Stuart Kelly at the Guardian gives an interesting review of Raymond Tallis's new book, In Defence of Wonder and Other Philosophical Reflections, which features such essays as "An Introduction to Incontinental Philosophy." Kelley stresses Tallis's essay in this collection on time:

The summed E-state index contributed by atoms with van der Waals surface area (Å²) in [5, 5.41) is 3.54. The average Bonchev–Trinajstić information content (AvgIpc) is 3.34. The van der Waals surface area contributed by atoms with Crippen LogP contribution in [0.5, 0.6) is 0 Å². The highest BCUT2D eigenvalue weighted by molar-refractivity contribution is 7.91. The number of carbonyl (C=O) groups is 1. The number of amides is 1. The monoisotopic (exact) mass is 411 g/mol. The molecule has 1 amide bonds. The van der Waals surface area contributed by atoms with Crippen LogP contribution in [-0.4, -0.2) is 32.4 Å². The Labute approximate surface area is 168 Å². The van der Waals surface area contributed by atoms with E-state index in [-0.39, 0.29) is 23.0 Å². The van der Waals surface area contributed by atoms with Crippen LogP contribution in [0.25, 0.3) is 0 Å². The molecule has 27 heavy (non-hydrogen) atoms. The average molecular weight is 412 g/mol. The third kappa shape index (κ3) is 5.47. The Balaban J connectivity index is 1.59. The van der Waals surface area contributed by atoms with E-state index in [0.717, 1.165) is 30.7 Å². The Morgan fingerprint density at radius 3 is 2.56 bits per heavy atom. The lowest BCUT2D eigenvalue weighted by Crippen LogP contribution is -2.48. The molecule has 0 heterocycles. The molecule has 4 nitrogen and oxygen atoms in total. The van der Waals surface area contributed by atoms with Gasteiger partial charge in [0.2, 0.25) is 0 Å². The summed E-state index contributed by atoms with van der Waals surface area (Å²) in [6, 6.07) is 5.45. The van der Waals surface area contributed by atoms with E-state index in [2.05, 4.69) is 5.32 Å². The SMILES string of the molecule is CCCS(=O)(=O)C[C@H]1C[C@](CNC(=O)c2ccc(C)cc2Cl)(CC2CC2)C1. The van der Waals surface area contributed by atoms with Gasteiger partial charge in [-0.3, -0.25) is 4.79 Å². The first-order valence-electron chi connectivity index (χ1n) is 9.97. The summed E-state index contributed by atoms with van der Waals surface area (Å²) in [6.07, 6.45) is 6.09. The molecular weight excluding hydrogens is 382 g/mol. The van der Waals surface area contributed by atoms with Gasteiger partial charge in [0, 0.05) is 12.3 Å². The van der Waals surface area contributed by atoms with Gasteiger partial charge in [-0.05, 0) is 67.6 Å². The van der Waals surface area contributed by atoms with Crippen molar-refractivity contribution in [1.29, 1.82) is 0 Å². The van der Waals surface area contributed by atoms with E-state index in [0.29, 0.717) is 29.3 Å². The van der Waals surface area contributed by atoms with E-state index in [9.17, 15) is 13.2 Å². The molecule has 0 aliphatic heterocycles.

Tallis's express wish is to redeem time from physics – he might also have said, to rescue it from the exasperation of philosophers. Time, like many a little word, bundles a lot inside it. It can be reduced to a dimension in mathematics, but even then it is a dimension very unlike the other three: I can imagine rotating a cube on any of its three spatial axes, but rotating it on its temporal axis is just a piece of Doctor Who-speak. And what of the idea that any given moment in time, let's say 6 February 1970, is fretted into a problem if we think that it is in the past today, was the present on that day, and was in the future on 5 February 1970? The worry that the same thing cannot be "not yet", "now" and "no longer" underpins anxieties about tensed time from Aristotle's logical fatalism to JME McTaggart's 1908 paper "The Unreality of Time".